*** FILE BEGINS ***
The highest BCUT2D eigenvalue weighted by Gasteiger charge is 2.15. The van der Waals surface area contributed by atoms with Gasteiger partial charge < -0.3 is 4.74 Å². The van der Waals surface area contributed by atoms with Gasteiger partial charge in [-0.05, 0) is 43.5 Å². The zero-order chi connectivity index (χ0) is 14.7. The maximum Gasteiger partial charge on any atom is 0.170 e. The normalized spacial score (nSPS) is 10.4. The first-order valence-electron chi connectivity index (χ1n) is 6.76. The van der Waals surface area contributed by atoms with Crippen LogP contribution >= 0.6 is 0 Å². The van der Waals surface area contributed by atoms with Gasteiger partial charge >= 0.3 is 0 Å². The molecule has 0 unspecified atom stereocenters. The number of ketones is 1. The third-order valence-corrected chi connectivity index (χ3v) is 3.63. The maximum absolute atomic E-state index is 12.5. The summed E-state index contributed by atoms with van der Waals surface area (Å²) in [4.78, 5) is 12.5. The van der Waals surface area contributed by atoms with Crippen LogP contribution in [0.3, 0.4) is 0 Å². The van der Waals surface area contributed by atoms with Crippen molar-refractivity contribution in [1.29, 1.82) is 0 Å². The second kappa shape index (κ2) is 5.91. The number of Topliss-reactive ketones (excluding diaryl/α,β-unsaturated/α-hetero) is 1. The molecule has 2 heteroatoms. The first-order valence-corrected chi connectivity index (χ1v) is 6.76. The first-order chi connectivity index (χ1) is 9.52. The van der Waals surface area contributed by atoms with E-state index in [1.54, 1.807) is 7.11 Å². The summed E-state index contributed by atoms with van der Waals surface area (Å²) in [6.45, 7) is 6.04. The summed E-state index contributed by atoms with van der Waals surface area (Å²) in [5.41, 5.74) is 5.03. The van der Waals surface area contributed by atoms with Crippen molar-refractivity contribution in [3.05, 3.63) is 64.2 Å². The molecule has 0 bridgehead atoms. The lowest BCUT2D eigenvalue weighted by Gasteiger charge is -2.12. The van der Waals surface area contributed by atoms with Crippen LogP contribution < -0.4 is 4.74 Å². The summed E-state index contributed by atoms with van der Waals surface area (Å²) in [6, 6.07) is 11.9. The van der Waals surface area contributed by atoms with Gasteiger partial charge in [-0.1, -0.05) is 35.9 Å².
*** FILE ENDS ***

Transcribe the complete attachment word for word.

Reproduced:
The highest BCUT2D eigenvalue weighted by Gasteiger charge is 2.15. The van der Waals surface area contributed by atoms with Gasteiger partial charge < -0.3 is 4.74 Å². The van der Waals surface area contributed by atoms with Gasteiger partial charge in [-0.05, 0) is 43.5 Å². The zero-order chi connectivity index (χ0) is 14.7. The maximum Gasteiger partial charge on any atom is 0.170 e. The normalized spacial score (nSPS) is 10.4. The first-order valence-electron chi connectivity index (χ1n) is 6.76. The van der Waals surface area contributed by atoms with Crippen LogP contribution >= 0.6 is 0 Å². The van der Waals surface area contributed by atoms with Gasteiger partial charge >= 0.3 is 0 Å². The molecule has 0 unspecified atom stereocenters. The number of ketones is 1. The third-order valence-corrected chi connectivity index (χ3v) is 3.63. The maximum absolute atomic E-state index is 12.5. The summed E-state index contributed by atoms with van der Waals surface area (Å²) in [4.78, 5) is 12.5. The van der Waals surface area contributed by atoms with Crippen LogP contribution in [0.3, 0.4) is 0 Å². The van der Waals surface area contributed by atoms with Crippen molar-refractivity contribution in [1.29, 1.82) is 0 Å². The second kappa shape index (κ2) is 5.91. The number of Topliss-reactive ketones (excluding diaryl/α,β-unsaturated/α-hetero) is 1. The molecule has 2 heteroatoms. The first-order valence-corrected chi connectivity index (χ1v) is 6.76. The first-order chi connectivity index (χ1) is 9.52. The van der Waals surface area contributed by atoms with E-state index in [1.54, 1.807) is 7.11 Å². The summed E-state index contributed by atoms with van der Waals surface area (Å²) in [6.45, 7) is 6.04. The summed E-state index contributed by atoms with van der Waals surface area (Å²) in [5.41, 5.74) is 5.03. The van der Waals surface area contributed by atoms with Crippen molar-refractivity contribution in [3.05, 3.63) is 64.2 Å². The molecule has 0 bridgehead atoms. The lowest BCUT2D eigenvalue weighted by Gasteiger charge is -2.12. The van der Waals surface area contributed by atoms with Crippen LogP contribution < -0.4 is 4.74 Å². The summed E-state index contributed by atoms with van der Waals surface area (Å²) in [6, 6.07) is 11.9. The van der Waals surface area contributed by atoms with Gasteiger partial charge in [-0.1, -0.05) is 35.9 Å².